Welcome to Physics of Out-of-Equilibrium Systems!
Among matter and phenomena we see, those at thermal equilibrium or close to it are deeply understood, thanks to the celebrated thermodynamics and statistical physics. Those are powerful and unified frameworks to describe such equilibrium systems. However, when we turn our eyes to natural phenomena around us, we realize that many of them are actually not at equilibrium. To give some examples, water and air produce large-scale convection over the globe. Our sky and landscape are showing beautiful patterns to us. How about life? Animals, plants and microbes constitute ecosystems, move and gather collectively, and live their lives with many kinds of activity. In our body, too, various biomolecules interplay cooperatively to maintain life. What is life at all? Once you get interested to understand such phenomena driven out of equilibrium, we need to step forward from the realm of the equilibrium thermodynamics and statistical physics. Are there laws and concepts of physics ruling systems out of equilibrium? Are there universal frameworks? We, in the field of out-of-equilibrium physics, aim to explore such a frontier.
In Takeuchi Lab, we aim to explore laws of physics underlying out-of-equilibrium phenomena, by pushing forward research subjects encompassing soft matter such as liquid crystal and granular systems, fluids, and biological populations, mostly by experiments. In addition to understanding specific problems, we aim to extract laws of physics that are hopefully common across different systems and phenomena. As a result, there are a relatively wide range of subjects ongoing in the lab. Currently, our main subjects are "exploration of universal out-of-equilibrium scaling laws using liquid-crystal turbulence" and "search for physical principles governing populations of living cells by means of microfluidic devices", but we also continue being motivated to launch "new projects that are interesting and realistic to challenge".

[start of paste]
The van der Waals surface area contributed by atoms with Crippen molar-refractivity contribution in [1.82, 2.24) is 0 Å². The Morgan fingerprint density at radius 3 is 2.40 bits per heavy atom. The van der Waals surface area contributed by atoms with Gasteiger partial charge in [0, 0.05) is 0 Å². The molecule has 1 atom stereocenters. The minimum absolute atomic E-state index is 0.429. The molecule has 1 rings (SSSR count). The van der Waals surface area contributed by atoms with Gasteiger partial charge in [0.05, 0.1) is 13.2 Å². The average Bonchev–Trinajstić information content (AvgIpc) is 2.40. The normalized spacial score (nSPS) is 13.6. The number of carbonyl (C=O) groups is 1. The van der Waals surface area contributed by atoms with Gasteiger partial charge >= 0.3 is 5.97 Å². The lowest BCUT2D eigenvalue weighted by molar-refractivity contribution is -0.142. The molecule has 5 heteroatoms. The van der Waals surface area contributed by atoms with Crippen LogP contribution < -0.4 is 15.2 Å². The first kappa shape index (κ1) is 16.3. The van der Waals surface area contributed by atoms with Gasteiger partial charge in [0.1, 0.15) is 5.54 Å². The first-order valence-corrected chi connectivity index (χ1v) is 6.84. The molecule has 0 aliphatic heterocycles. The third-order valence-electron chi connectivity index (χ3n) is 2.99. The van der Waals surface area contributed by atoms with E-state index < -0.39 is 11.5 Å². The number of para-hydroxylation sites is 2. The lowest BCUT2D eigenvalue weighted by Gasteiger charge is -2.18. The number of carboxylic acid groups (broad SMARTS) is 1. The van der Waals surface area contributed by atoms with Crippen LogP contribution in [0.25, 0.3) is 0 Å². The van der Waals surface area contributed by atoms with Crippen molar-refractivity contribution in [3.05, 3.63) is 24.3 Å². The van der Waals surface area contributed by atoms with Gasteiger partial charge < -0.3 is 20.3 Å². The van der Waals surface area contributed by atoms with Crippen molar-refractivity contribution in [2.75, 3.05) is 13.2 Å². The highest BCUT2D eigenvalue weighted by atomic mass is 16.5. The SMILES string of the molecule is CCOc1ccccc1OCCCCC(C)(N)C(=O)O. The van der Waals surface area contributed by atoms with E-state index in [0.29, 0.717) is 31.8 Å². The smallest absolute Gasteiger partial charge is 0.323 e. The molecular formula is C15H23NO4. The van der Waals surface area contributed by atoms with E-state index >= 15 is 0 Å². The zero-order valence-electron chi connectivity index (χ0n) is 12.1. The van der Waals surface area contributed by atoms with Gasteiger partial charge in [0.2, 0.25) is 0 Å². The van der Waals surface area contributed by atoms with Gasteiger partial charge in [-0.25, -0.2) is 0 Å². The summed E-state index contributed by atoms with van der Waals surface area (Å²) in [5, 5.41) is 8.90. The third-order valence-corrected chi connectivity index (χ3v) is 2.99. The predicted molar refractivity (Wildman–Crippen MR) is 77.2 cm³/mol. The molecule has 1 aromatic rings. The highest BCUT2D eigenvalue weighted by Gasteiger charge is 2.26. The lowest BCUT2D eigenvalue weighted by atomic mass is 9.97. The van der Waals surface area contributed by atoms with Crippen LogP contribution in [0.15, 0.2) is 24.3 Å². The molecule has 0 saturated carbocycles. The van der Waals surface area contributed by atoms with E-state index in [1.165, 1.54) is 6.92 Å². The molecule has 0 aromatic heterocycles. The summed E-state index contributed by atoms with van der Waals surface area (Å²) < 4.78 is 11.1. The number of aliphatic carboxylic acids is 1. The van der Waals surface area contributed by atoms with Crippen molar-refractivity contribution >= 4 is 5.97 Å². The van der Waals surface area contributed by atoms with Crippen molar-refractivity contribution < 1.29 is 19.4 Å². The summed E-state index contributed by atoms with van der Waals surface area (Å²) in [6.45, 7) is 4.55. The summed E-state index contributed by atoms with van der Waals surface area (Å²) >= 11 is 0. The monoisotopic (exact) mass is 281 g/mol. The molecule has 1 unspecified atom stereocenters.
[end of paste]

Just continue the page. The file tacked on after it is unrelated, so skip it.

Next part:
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About our logo
The inner part of the logo represents the Schlieren pattern of topological defects of liquid crystal (real image), whereas the outer edge shows KPZ-class interface fluctuations, which we discovered in the topological-defect turbulence of liquid crystal (learn more). By depicting smooth Schlieren patterns of individual defects and a fluctuating KPZ interface made of a collection of defects in the single figure, the logo represents our scientific interests in linking microscopic and macroscopic phenomena, as well as deterministic and stochastic problems. Moreover, the intertwined red and blue curves are symbols of our approach incorporating both experimental and theoretical studies.